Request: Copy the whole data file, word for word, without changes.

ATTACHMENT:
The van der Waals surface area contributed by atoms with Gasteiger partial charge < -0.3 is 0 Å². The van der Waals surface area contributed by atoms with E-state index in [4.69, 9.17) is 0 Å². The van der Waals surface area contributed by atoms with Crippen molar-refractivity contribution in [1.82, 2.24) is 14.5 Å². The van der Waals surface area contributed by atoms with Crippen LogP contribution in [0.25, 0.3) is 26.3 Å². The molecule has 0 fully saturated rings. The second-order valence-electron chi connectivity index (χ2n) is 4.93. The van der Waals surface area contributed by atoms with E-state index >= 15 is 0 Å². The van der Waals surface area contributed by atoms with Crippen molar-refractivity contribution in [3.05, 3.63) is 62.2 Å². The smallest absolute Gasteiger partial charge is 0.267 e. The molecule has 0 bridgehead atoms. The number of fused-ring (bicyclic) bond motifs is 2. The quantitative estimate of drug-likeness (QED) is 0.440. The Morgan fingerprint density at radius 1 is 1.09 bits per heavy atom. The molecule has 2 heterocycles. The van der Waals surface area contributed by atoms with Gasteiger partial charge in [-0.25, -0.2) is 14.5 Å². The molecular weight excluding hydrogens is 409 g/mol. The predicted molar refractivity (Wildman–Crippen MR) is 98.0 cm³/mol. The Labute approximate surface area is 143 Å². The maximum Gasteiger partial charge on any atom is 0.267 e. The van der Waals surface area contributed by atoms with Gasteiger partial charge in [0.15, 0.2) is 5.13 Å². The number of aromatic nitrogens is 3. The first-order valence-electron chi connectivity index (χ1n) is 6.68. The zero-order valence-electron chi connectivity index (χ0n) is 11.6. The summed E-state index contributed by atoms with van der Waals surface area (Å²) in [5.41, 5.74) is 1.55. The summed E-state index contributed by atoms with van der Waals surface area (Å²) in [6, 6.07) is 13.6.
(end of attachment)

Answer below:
The van der Waals surface area contributed by atoms with Gasteiger partial charge < -0.3 is 0 Å². The van der Waals surface area contributed by atoms with E-state index in [4.69, 9.17) is 0 Å². The van der Waals surface area contributed by atoms with Crippen molar-refractivity contribution in [1.82, 2.24) is 14.5 Å². The van der Waals surface area contributed by atoms with Crippen LogP contribution in [0.25, 0.3) is 26.3 Å². The molecule has 0 fully saturated rings. The second-order valence-electron chi connectivity index (χ2n) is 4.93. The van der Waals surface area contributed by atoms with E-state index >= 15 is 0 Å². The van der Waals surface area contributed by atoms with Crippen molar-refractivity contribution in [3.05, 3.63) is 62.2 Å². The smallest absolute Gasteiger partial charge is 0.267 e. The molecule has 0 bridgehead atoms. The number of fused-ring (bicyclic) bond motifs is 2. The quantitative estimate of drug-likeness (QED) is 0.440. The Morgan fingerprint density at radius 1 is 1.09 bits per heavy atom. The molecule has 2 heterocycles. The van der Waals surface area contributed by atoms with Gasteiger partial charge in [-0.25, -0.2) is 14.5 Å². The molecular weight excluding hydrogens is 409 g/mol. The predicted molar refractivity (Wildman–Crippen MR) is 98.0 cm³/mol. The Labute approximate surface area is 143 Å². The maximum Gasteiger partial charge on any atom is 0.267 e. The van der Waals surface area contributed by atoms with Gasteiger partial charge in [0.15, 0.2) is 5.13 Å². The number of aromatic nitrogens is 3. The first-order valence-electron chi connectivity index (χ1n) is 6.68. The zero-order valence-electron chi connectivity index (χ0n) is 11.6. The summed E-state index contributed by atoms with van der Waals surface area (Å²) in [5.41, 5.74) is 1.55. The summed E-state index contributed by atoms with van der Waals surface area (Å²) in [6, 6.07) is 13.6.